• Why so gloomy?
    To frustrate , I view the majority of the causes on politics! Sorry for the long post too, I see the gloom across all sectors though

    The gloomy outlook revealed in this year's State of the Nation survey is similar across most industries and communities, signaling a perfect storm of factors both within and beyond the workplace. I see the main factors as a mix of poor governmental policies, a weakening global economy, and rapid societal changes through COVID.
    • Infrastructure and Governance: Over the past four decades, a lack of investment in essential infrastructure, combined with political parties prioritizing short-term, high-visibility projects, has led to a fragile infrastructure in dire need of overhaul.
    • Global Instability: Increasing global conflicts and the retreat of major powers from stabilizing roles have disrupted resource supply chains, creating significant economic imbalances.
    • Social and Cultural Shifts: The pandemic-induced shifts to remote working and learning have fostered a culture with minimal consequences for personal actions. This includes paid time off for "possible" sickness, extended breaks during work-from-home setups, and a lack of daily discipline in education, contributing to a generation with minimal personal discipline and respect.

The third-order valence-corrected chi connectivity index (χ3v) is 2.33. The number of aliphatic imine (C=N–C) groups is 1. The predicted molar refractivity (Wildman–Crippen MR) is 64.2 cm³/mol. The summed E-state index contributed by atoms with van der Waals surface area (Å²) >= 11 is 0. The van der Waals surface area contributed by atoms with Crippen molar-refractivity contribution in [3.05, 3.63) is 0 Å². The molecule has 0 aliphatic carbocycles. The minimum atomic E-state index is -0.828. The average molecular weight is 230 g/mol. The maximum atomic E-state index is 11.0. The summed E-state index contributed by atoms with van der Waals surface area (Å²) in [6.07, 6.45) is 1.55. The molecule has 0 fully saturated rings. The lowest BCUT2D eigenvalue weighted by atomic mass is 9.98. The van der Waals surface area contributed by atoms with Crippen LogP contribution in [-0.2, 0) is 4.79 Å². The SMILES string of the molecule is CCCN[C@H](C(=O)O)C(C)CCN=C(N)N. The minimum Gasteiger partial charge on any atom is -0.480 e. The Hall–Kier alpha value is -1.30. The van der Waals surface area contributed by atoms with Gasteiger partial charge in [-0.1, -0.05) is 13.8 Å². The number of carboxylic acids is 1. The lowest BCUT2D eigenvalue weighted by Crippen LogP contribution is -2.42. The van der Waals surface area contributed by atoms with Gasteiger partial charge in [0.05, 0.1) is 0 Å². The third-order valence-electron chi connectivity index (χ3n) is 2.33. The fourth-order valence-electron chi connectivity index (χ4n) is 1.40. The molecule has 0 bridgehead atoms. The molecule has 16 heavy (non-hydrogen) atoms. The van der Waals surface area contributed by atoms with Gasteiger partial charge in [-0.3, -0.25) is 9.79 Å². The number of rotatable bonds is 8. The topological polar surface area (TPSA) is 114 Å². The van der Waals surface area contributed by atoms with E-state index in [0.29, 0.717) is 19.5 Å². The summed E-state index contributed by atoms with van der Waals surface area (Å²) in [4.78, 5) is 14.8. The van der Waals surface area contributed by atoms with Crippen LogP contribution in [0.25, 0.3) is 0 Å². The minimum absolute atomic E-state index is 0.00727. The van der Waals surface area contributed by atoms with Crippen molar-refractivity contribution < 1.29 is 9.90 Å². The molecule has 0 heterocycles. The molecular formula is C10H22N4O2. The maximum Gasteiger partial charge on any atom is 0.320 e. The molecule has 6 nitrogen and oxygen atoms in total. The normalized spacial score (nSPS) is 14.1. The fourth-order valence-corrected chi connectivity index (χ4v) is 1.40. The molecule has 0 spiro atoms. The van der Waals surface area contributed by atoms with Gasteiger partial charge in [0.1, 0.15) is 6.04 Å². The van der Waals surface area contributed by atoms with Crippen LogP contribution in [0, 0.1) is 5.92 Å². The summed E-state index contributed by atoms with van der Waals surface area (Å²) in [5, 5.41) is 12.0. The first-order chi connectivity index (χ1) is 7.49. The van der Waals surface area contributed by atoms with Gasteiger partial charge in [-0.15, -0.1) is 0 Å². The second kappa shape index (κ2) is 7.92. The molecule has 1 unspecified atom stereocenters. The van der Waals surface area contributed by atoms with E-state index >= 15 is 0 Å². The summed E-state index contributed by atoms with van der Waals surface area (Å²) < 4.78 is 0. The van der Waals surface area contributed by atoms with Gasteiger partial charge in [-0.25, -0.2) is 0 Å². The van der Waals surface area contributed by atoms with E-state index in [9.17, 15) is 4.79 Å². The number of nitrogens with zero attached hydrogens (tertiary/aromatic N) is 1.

Proposed Solutions:
    • Policy Focus: Reorient government and council efforts towards core responsibilities, including the maintenance and upgrade of essential infrastructure, to ensure new developments are necessary and sustainable.
    • Economic Stability: Work towards economic stability and manage inflation by reducing spending across all sectors, ensuring that essential services and infrastructure are not compromised.